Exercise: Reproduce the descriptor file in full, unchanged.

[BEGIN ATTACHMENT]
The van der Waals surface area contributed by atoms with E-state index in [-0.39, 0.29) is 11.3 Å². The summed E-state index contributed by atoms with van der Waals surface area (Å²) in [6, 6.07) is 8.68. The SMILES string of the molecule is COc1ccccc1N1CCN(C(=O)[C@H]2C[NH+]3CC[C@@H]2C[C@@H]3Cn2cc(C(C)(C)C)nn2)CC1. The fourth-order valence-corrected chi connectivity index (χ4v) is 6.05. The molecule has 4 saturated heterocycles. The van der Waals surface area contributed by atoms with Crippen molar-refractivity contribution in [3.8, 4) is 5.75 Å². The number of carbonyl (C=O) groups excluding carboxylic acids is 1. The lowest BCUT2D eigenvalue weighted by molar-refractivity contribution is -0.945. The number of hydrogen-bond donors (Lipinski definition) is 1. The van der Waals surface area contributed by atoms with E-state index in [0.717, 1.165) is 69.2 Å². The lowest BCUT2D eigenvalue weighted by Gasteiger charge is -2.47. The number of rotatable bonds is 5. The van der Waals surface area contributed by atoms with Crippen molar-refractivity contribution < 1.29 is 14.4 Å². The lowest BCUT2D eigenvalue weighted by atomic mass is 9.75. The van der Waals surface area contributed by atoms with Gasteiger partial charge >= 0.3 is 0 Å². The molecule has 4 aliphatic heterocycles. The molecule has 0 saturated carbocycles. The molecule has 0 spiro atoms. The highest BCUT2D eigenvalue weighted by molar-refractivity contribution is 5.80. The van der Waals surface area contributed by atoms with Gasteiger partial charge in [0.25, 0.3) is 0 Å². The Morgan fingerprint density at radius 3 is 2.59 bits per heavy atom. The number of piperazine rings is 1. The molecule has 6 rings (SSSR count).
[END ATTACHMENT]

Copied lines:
The van der Waals surface area contributed by atoms with E-state index in [-0.39, 0.29) is 11.3 Å². The summed E-state index contributed by atoms with van der Waals surface area (Å²) in [6, 6.07) is 8.68. The SMILES string of the molecule is COc1ccccc1N1CCN(C(=O)[C@H]2C[NH+]3CC[C@@H]2C[C@@H]3Cn2cc(C(C)(C)C)nn2)CC1. The fourth-order valence-corrected chi connectivity index (χ4v) is 6.05. The molecule has 4 saturated heterocycles. The van der Waals surface area contributed by atoms with Crippen molar-refractivity contribution in [3.8, 4) is 5.75 Å². The number of carbonyl (C=O) groups excluding carboxylic acids is 1. The lowest BCUT2D eigenvalue weighted by molar-refractivity contribution is -0.945. The number of hydrogen-bond donors (Lipinski definition) is 1. The van der Waals surface area contributed by atoms with E-state index in [0.717, 1.165) is 69.2 Å². The lowest BCUT2D eigenvalue weighted by Gasteiger charge is -2.47. The number of rotatable bonds is 5. The van der Waals surface area contributed by atoms with Crippen molar-refractivity contribution < 1.29 is 14.4 Å². The lowest BCUT2D eigenvalue weighted by atomic mass is 9.75. The van der Waals surface area contributed by atoms with Gasteiger partial charge >= 0.3 is 0 Å². The molecule has 4 aliphatic heterocycles. The molecule has 0 saturated carbocycles. The molecule has 0 spiro atoms. The highest BCUT2D eigenvalue weighted by molar-refractivity contribution is 5.80. The van der Waals surface area contributed by atoms with Gasteiger partial charge in [0.25, 0.3) is 0 Å². The Morgan fingerprint density at radius 3 is 2.59 bits per heavy atom. The number of piperazine rings is 1. The molecule has 6 rings (SSSR count).